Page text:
Книга: Embedded Linux Primer: A Practical, Real-World Approach

13.1.1. Debugging a Core Dump

13.1.1. Debugging a Core Dump

One of the most common reasons to drag GDB out of the toolbox is to evaluate a core dump. It is quick and easy, and often leads to immediate identification of the offending code. A core dump results when an application program generates a fault, such as accessing a memory location that it does not own. Many conditions can trigger a core dump,[80] but SIGSEGV (segmentation fault) is by far the most common. A SIGSEGV is a Linux kernel signal that is generated on illegal memory accesses by a user process. When this signal is generated, the kernel terminates the process. The kernel then dumps a core image, if so enabled.

To enable generation of a core dump, your process must have the resource limits to enable a core dump. This is achieved by setting the process's resource limits using the setrlimit() function call, or from a BASH or BusyBox shell command prompt, using ulimit. It is not uncommon to find the following line in the initialization scripts of an embedded system to enable the generation of core dumps on process errors:

$ ulimit -c unlimited

This BASH built-in command is used to set the size limit of a core dump. In the previous instance, the size is set to unlimited.

When an application program generates a segmentation fault (for example, by writing to a memory address outside its permissible range), Linux terminates the process and generates a core dump, if so enabled. The core dump is a snapshot of the running process at the time the segmentation fault occurred.

It helps to have debugging symbols enabled in your binary. GDB produces much more useful output with debugging symbols (gcc -g) enabled during the build. However, it is still possible to determine the sequence of events leading to the segmentation fault, even if the binary was compiled without debugging symbols. You might need to do a bit more investigative work without the aid of debugging symbols. You must manually correlate virtual addresses to locations within your program.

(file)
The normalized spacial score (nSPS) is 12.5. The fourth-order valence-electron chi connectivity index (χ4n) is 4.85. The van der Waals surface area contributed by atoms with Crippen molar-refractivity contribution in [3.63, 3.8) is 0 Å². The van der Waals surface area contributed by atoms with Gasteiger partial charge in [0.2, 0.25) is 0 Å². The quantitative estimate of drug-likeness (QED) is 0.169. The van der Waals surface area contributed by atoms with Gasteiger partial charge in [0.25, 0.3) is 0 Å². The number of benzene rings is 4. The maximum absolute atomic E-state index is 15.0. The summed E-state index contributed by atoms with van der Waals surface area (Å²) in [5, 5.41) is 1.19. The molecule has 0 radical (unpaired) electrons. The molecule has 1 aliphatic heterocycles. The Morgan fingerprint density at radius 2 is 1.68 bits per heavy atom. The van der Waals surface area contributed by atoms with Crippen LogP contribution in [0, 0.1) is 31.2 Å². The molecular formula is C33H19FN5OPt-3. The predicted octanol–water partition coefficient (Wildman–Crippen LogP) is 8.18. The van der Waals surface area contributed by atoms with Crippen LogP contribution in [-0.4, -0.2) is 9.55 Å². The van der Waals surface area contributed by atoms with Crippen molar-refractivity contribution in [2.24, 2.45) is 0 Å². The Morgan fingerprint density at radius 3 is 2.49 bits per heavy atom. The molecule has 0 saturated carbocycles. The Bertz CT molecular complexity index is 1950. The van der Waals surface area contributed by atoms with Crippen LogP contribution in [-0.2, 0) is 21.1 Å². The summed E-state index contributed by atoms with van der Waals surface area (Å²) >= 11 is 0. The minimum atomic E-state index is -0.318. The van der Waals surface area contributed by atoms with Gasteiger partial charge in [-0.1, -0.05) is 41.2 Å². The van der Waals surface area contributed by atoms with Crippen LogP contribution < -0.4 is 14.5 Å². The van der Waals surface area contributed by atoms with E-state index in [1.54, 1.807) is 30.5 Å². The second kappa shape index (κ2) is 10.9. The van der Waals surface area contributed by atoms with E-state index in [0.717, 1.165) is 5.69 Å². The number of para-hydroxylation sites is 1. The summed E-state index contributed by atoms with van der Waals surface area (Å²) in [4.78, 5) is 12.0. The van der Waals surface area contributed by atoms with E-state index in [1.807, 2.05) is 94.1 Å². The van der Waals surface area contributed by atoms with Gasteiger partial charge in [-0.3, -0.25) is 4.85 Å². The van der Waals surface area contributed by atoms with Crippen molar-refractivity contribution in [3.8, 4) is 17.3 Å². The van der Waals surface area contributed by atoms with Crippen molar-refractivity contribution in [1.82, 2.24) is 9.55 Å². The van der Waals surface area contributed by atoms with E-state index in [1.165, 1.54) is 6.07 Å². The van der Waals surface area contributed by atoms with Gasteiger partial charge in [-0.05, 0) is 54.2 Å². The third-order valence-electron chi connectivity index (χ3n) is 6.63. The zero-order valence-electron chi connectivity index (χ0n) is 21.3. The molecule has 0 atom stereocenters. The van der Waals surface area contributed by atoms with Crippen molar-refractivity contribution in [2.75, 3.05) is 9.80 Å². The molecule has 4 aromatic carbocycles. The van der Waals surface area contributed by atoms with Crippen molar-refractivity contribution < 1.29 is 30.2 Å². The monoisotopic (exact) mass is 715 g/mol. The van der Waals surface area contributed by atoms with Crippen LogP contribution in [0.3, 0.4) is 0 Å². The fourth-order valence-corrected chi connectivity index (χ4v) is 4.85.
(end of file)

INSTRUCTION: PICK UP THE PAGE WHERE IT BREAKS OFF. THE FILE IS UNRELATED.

Listing 13-1 shows the results of a core dump analysis session using GDB. The output has been reformatted slightly to fit the page. We have used some demonstration software to intentionally produce a segmentation fault. Here is the output of the process (called webs) that generated the segmentation fault:

root@coyote:/workspace/websdemo# ./webs
Segmentation fault (core dumped)

Listing 13-1. Core Dump Analysis Using GDB

$ xscale_be-gdb webs core
GNU gdb 6.3 (MontaVista 6.3- 2005-07-23)
Copyright 2004 Free Software Foundation, Inc.
GDB is free software, covered by the GNU General Public
License, and you are welcome to change it and/or distribute copies of it under certain conditions.
Type "show copying" to see the conditions.
There is absolutely no warranty for GDB. Type "show warranty" for details.
This GDB was configured as "--host=i686-pc-linux-gnu -target=armv5teb-montavista-linuxeabi"...
Core was generated by './webs'.
Program terminated with signal 11, Segmentation fault.
Reading symbols from /opt/montavista/pro/.../libc.so.6...done.
Loaded symbols for /opt/montavista/pro/.../libc.so.6
Reading symbols from /opt/montavista/pro/.../ld-linux.so.3...done.
Loaded symbols for /opt/montavista/pro/.../ld-linux.so.3
#0  0x00012ac4 in ClearBlock (RealBigBlockPtr=0x0, l=100000000) at led.c:43
43                       *ptr = 0;
(gdb) l
39    static int ClearBlock(char * BlockPtr, int l)
40    {
41        char * ptr;
42        for (ptr = BlockPtr; (ptr - BlockPtr) < l; ptr++)
43            *ptr = 0;
44        return 0;
45    }
46    static int InitBlock(char * ptr, int n)
47    {
(gdb) p ptr
$1 = 0x0

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